Patient-related factors

Observational study designs with generally small sample sizes

High degree of confounding and bias; elucidation of true causal relationships not possible

Heterogeneous sepsis classification (SOFA, SIRS) and severity

Difficult to make conclusions across varied populations; prognostic value of echocardiography findings confounded by collinearity between severity of disease and adverse outcomes

Pre-septic cardiac function largely unknown

Acute versus chronic dysfunction may portend different prognosis

Variation in co-morbidities

Complex interaction between pre-existing illnesses, acute infection, and treatment renders cross-patient comparisons difficult

Variation in treatments (mechanical ventilation, vasopressors, inotropes)

Therapeutic interventions likely affect cardiac performance and echocardiographic measurements and may alter outcomes

Echocardiography-related factors

Variable timing of initial echocardiogram

Normal progression of disease (natural history) and treatment prior to initial exam may alter findings

Variability of timing and number of repeat echocardiograms

Ongoing resuscitation may alter cardiac performance via intrinsic (e.g., increased contractility) or extrinsic (change in loading conditions) factors

Reference ranges derived in stable patients

Unknown how/if normal values are applicable in the setting of sepsis

GLS values not standardized across ultrasound vendors

Difficult to compare GLS values across US systems

GLS global longitudinal strain, SIRS systemic inflammatory response syndrome, SOFA Sequential Organ Failure Assessment, US ultrasound

Left ventricle: systolic function

Ejection fraction

Systolic dysfunction, as measured by left ventricular ejection fraction (LVEF), was one of the first described parameters to assess for SC. Parker et al., in 1984 [1], reported that approximately 50% of their patients with septic shock had reduced LVEF. Counter-intuitively, they found low mean LVEF amongst survivors compared to non-survivors. Jardin et al. confirmed these findings [24] and further reported that LV parameters were unaffected by fluid-loading in non-survivors. Unfortunately, several follow-up studies found no difference in LVEF between survivors and non-survivors of septic shock [30, 31]. Two recent meta-analyses that included 1247 patients failed to find any meaningful relationship between LV parameters and mortality in septic shock [32, 33].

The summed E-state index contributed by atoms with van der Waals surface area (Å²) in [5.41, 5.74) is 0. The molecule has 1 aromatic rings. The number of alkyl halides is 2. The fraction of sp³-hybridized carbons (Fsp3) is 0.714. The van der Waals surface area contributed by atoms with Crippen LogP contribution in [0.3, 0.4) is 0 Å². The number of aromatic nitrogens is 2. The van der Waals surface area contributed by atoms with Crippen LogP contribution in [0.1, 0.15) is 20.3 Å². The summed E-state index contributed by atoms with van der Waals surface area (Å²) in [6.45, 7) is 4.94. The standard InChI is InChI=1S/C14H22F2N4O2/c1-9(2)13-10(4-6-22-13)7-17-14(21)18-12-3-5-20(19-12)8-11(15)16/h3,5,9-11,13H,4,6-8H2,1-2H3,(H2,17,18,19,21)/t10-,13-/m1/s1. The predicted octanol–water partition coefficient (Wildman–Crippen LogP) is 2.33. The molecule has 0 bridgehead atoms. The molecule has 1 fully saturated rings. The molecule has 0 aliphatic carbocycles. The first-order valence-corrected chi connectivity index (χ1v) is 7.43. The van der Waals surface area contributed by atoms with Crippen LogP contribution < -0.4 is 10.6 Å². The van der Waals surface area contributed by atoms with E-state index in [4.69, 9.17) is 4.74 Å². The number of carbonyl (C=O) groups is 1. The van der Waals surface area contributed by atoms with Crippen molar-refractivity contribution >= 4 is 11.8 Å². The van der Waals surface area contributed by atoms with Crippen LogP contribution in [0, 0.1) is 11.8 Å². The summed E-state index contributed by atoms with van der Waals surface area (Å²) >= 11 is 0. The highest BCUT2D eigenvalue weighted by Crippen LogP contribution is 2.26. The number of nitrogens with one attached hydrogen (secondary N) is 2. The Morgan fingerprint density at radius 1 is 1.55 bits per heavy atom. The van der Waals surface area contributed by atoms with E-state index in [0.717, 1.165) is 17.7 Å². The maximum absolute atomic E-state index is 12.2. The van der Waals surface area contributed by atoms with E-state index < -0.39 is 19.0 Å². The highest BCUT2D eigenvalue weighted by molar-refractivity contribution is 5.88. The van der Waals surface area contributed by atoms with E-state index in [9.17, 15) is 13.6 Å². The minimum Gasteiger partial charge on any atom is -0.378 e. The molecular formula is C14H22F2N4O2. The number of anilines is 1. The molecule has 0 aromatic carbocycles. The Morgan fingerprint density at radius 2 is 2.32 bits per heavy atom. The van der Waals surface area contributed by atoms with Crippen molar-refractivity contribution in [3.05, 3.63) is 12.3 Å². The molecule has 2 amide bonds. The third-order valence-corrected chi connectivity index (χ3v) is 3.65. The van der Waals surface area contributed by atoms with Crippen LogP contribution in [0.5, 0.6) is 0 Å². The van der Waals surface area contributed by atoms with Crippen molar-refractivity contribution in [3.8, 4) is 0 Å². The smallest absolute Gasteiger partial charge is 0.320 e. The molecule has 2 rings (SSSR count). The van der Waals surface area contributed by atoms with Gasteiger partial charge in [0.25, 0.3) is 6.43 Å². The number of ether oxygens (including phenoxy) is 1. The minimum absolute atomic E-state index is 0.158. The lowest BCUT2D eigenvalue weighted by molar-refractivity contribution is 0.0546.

Global longitudinal strain

Strain imaging is a novel technique based on regional myocardial deformation. The most frequently used strain parameter is global longitudinal strain (GLS), which represents the mean longitudinal strain value from each segment of the LV [34].

Most commonly, GLS is calculated using speckle-tracking echocardiography (STE) [35]. STE is a semi-automated, post-processing computer algorithm that tracks user-selected regions of the myocardium (“speckles”) during the cardiac cycle. As fibers contract during systole, speckles move closer together, represented by negative values. Larger negative values represent greater deformation in systole and thus improved LV function (Fig. 2).
Fig. 2
Fig. 2

a Speckle-tracking analysis of a patient with normal systolic left ventricular (LV) function. 2D image showing speckles within the LV being tracked by the ultrasound Machine Software (A). Graphical representation of movement of speckles throughout the cardiac cycle (x-axis, longitudinal strain; y-axis, time in msec), with each line representing a different segment of the LV; large negative values represent movement of speckles towards one another during contraction representing normal function (B). Bullseye map showing global longitudinal strain values throughout the LV (C). b Speckle-tracking analysis of a patient with severely reduced left ventricular (LV) systolic function. A 2D image showing speckles within the LV being tracked by the ultrasound machine software (A). Graphical representation of movement of speckles throughout the cardiac cycle (x-axis, longitudinal strain; y-axis, time in msec) with each line representing a different segment of the LV; note smaller negative values with variable time to peak strain representing reduced LV function with mechanical dyssynchrony (B). Bullseye map showing global longitudinal strain values throughout the LV; blue zones represent areas of the LV where there is lengthening of the segments during systole rather than shortening (C)

Strain imaging has the ability to detect subtle changes in LV systolic function prior to decline in LVEF [36]. A meta-analysis by Kalam et al. found that GLS was a better predictor of adverse outcomes, including mortality, than LVEF patients with heart failure and other cardiac diseases [37]. Ng et al. [38] found that patients with septic shock had more LV dysfunction, as measured by GLS, than matched controls with sepsis but without shock. Chang et al. [39] prospectively enrolled 111 ICU patients with septic shock. LVEF was similar between in-hospital survivors and non-survivors, but GLS was significantly better in survivors compared to non-survivors, with an even greater difference for ICU mortality [39]. Palmieri et al. [40] reported similar findings. When dichotomized to “normal” (< − 14%) or “abnormal”, Innocenti et al. [41] reported lower mortality at 7 and 28 days for those with normalized GLS.